The early years of the pharmaceutical industry were uneasy and the industry as we know it today did not formally exist. The art of medicine for thousands of years was focused on botanicals and the use of herbs which were distributed from local apothecaries. Some known plants were mass produced but the true beginning of the age of modern drug discovery can be said to start with the isolation of Morphine from Opium by a German apothecary assistant. By the end of the 1800’s, rudimentary organic synthesis was being performed allowing elementary changes in drug molecular structure, the National Institute of Health (NIH) was created and the birth of modern pharmacology was occurring. The first vaccine was discovered by Louis Pasteur and drugs such as paracetamol, Aspirin, benzocaine and quinine, which was used to treat malaria, were discovered and some were even formulated for public sale and use. By the early 1920’s compounds like barbiturates and adrenaline were being understood, extracted or synthesized and even used for surgery. By the 1930’s following world war 1, antiseptics and antibiotics were starting to enter the world stage with the discovery of Penicillin and the desire for drug treatment throughout the world fuelled a new age of drug research and discovery in what can now be described as the golden age of drug discovery.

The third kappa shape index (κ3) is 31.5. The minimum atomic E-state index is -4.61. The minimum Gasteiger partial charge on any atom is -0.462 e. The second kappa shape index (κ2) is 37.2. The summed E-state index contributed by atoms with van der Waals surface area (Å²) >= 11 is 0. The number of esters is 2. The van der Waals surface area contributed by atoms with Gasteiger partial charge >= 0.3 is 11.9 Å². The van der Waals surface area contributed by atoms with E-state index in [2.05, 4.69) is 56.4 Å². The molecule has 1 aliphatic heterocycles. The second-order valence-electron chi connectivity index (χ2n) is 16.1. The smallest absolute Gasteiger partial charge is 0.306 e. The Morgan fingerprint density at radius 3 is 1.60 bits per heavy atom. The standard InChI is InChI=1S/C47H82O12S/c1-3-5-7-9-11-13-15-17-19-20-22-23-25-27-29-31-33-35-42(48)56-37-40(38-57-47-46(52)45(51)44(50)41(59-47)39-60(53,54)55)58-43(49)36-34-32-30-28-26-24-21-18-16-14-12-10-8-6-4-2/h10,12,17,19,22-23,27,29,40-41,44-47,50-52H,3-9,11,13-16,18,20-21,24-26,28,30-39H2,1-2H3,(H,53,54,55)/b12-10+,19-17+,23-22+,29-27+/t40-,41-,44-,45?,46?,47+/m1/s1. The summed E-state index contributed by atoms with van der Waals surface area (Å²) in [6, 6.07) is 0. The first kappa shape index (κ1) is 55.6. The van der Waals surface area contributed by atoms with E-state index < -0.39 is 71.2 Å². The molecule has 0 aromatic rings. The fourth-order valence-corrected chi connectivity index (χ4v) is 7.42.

At this point in history, drugs were not effectively tested for safety and medicines were generally produced by small-scale manufacturers. There was little regulatory control over the processes involved or the subsequent advertisement of these products and claims of their efficacy. Pre-1900, there were no laws protecting the public from dangerous drugs. Many medicines that were used to treat certain diseases were outright useless and furthermore posed a risk to health as they could be harmful. Such ‘medicines’ like Benjamin Byes soothing oils to cure cancer or William Radam’s Microbe Killer had absolutely no benefit were, by all means, a scam. Drugs such as Cannabis were common ingredients in many formulations and Morphine, Heroin, Cocaine, and Opium were freely sold to the public without any regulation in regard to what could be written on the container of the medicine or warnings as to the dangers of their use.
The introduction of the First law in history, pertaining to therapeutic drugs, was the original ‘Pure Foods and Drugs Act’ in the United States of America in 1906. It prohibited misbranded foods, drinks, and drugs but was limited in that it only required drugs meet standards for strength and purity. This was still lacking and was later amended to prohibit false claims of therapeutic value intended to defraud the consumers. This law was upheld by the American Chemical Society’s Division of Medicinal Chemistry which in 1930 was renamed the Food and Drugs Agency, commonly known today as the FDA.